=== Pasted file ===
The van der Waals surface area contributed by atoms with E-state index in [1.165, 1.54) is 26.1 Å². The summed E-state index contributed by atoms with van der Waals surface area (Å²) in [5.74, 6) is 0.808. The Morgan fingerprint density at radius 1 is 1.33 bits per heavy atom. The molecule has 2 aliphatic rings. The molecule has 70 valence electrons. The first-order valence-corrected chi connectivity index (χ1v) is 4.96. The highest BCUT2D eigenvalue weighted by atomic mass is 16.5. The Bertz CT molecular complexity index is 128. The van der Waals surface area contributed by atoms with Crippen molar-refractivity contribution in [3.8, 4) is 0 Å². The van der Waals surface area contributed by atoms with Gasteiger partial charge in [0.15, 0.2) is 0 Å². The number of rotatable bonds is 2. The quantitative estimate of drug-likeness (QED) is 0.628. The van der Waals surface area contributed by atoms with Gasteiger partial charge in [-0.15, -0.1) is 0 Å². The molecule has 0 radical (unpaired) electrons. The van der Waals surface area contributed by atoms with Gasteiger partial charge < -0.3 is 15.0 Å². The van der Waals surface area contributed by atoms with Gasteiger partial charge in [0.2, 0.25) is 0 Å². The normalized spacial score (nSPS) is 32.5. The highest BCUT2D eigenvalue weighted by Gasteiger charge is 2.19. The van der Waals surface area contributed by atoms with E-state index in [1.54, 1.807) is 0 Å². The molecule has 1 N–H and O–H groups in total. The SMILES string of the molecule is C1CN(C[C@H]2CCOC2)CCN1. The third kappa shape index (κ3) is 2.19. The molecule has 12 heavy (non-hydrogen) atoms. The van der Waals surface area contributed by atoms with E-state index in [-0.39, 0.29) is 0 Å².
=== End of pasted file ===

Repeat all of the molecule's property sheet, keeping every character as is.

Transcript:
The van der Waals surface area contributed by atoms with E-state index in [1.165, 1.54) is 26.1 Å². The summed E-state index contributed by atoms with van der Waals surface area (Å²) in [5.74, 6) is 0.808. The Morgan fingerprint density at radius 1 is 1.33 bits per heavy atom. The molecule has 2 aliphatic rings. The molecule has 70 valence electrons. The first-order valence-corrected chi connectivity index (χ1v) is 4.96. The highest BCUT2D eigenvalue weighted by atomic mass is 16.5. The Bertz CT molecular complexity index is 128. The van der Waals surface area contributed by atoms with Crippen molar-refractivity contribution in [3.8, 4) is 0 Å². The van der Waals surface area contributed by atoms with Gasteiger partial charge in [0.15, 0.2) is 0 Å². The number of rotatable bonds is 2. The quantitative estimate of drug-likeness (QED) is 0.628. The van der Waals surface area contributed by atoms with Gasteiger partial charge in [-0.15, -0.1) is 0 Å². The molecule has 0 radical (unpaired) electrons. The van der Waals surface area contributed by atoms with Gasteiger partial charge < -0.3 is 15.0 Å². The van der Waals surface area contributed by atoms with Gasteiger partial charge in [0.2, 0.25) is 0 Å². The normalized spacial score (nSPS) is 32.5. The highest BCUT2D eigenvalue weighted by Gasteiger charge is 2.19. The van der Waals surface area contributed by atoms with E-state index in [1.54, 1.807) is 0 Å². The molecule has 1 N–H and O–H groups in total. The SMILES string of the molecule is C1CN(C[C@H]2CCOC2)CCN1. The third kappa shape index (κ3) is 2.19. The molecule has 12 heavy (non-hydrogen) atoms. The van der Waals surface area contributed by atoms with E-state index in [-0.39, 0.29) is 0 Å².